VANCOUVER — The history books tab the 1925 New Zealand All-Blacks with the much-deserved moniker The Invincibles.
And when they toured through Canada that year, they donated, as a gesture of respect for the quality of play they had seen in this country, a trophy of sorts for local schoolboy rugby that is famously known as the New Zealand Shield.
Over the years, the shield has not only become one of B.C.’s most enduring symbols of high school sports excellence, it has become emblematic of the Lower Mainland’s top-tiered high school boys rugby championship.
Yet if the high school game in B.C., at its top tier, has been plagued by an Invincibles-type atmosphere in recent years, the upcoming 2018 B.C. Quad A Final Four arrives ready to contradict that notion with a depth of drama and storylines not too many may have predicted.
“There has been extreme parity between four teams this season,” said St. George’s Saints head coach Mike Stiles after his Vancouver-based all-boys school beat North Vancouver’s Carson Graham Eagles by an outlier-like 43-16 count in the latest New Zealand Shield clash played under toasty conditions at Stanley Park’s historic Brockton Oval pitch.
Since the turn of the century, St. George’s has won the shield 10 times, while Carson Graham, the clear leader in overall titles, has claimed it the other nine years.
Stiles, of course, is speaking about the Shawnigan Lake Stags, the Oak Bay Barbarians, his Saints and Carson Graham.
That foursome will comprise the semifinal round of the provincial tourney’s highest-tiered competition at the BCSSRU championships which begins a four-day run Wednesday at Abbotsford’s Rotary Stadium.
The big lightning bolt in all of the happenings?
Shawnigan Lake, which had gone 4-0 in Premier League play with a points for-and-against differential of plus-141, was upset 20-15 in the AAAA Vancouver Island final on Wednesday at UVic’s Wallace Field by the Barbs.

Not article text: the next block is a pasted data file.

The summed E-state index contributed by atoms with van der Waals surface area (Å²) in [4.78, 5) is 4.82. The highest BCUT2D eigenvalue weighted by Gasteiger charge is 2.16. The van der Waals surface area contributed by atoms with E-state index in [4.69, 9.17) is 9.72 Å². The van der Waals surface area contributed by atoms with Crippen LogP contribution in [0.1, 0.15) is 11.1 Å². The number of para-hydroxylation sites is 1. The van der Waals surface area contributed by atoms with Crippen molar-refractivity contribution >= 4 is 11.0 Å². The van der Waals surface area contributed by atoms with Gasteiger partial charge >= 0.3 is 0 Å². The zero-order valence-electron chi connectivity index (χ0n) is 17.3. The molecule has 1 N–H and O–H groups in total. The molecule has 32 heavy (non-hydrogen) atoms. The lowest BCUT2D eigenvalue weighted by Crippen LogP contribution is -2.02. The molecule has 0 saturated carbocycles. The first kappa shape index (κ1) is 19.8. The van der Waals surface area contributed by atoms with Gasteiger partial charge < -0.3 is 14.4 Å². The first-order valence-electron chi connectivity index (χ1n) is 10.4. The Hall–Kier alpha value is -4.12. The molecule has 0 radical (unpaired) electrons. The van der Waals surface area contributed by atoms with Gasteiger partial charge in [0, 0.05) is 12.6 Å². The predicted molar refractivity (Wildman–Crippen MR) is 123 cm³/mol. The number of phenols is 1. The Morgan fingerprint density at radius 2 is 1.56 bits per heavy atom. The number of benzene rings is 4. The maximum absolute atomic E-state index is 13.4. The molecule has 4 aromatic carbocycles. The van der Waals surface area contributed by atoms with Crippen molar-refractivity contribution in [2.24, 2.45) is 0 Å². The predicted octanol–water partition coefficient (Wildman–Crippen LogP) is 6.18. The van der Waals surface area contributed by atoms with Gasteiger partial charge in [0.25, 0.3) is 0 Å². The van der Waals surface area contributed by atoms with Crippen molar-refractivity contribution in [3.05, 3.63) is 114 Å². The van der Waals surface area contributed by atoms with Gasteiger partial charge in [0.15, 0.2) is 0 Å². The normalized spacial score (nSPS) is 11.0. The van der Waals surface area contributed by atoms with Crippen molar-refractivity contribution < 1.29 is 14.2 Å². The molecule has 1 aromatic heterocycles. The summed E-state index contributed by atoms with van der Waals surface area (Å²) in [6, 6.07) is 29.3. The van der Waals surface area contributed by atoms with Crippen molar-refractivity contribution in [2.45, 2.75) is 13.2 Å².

That score, plus Saints comfortable win over Carson Graham resulted in the precise seedings that both Stiles and Carson Graham head coach Ryan Kerluck predicted in the post-game on Thursday.
And that is: Oak Bay is the No. 1 seed for provincials, followed by No. 2 Shawnigan Lake, No. 3 St. George’s and No. 4 Carson Graham.
That means Oak Bay faces Carson Graham in one B.C. semifinal, while Shawnigan Lake will clash with St. George’s in the other.
Earl Marriott of Surrey, the fifth team to play a Premier League schedule this season, went 0-4 and dropped down to Triple A where it defeated South Delta 29-25 in Tuesday’s Fraser Valley AAA title tilt at Rotary.
“Honestly, the Premier League has been a really good thing this year,” said Kerluck following his team’s loss in the New Zealand Shield. “Three of the teams (Saints, Eagles, Barbarians) finished 2-2, so we all know we can knock each other off.”
That sentiment couldn’t have been any more true Thursday.
In an early-April Premier League test in Vancouver, Carson Graham claimed a 22-17 win at Saints.
On Thursday, St. George’s turned the tables to win its sixth straight New Zealand Shield title, blowing open a 17-9 halftime lead with a barrage of four straight tries from Sam Sirlin, Jason Forbes, Dillon Hamilton and Max Brittingham.
Filip Preda scored Carson Graham’s only try in the late going to round out the scoring.
“It means a lot,” admitted Stiles of retaining the shield for another year, “but Carson Graham is a very strong team, and if not for a couple of bounces, it could have gone the other way.”
Matt Terry, Shane Miller and Connor Palmer all scored first half tries for the Saints, while Thomas Kirkwood booted four converts on the day.
Ryan Leskiw booted three penalties to account for the Eagles’ first nine points.
“I don’t think we played our game today,” admitted Kerluck, whose side this season beat Saints and Earl Marriott in the Premier League, with losses coming against Oak Bay (40-22) and Shawnigan Lake (28-7).
“I thought we needed to work a lot harder, especially in the overall battles, whether in the line-outs or in the rucks,” continued Kerluck. “We’ve just got to keep our heads up and know we can do it, and show up ready to play at the provincials.”
On the other side, Stiles pointed to a quality effort in mid-April against Aussie touring side Hale out of Perth, as a key juncture of the campaign.
“We’ve played pretty well ever since,” said Stiles. “We still made mistakes today, but we’re in a good state. One of the biggest reasons is that the guys have begun to believe in themselves. They are trusting one another and learning to work off the ball a lot more than they were before.
“Another reason is just that we’ve become more organized, knowing what we are doing in certain parts of the field, and knowing how to react to other team’s strategies and tactics.”
St. George’s two league wins came over Earl Marriott and Oak Bay (33-19), with its losses coming at the hands of Shawnigan Lake (36-12) and Carson Graham.
Oak Bay defeated Earl Marriott and Carson Graham, while losing to Saints and Shawnigan Lake (33-12).
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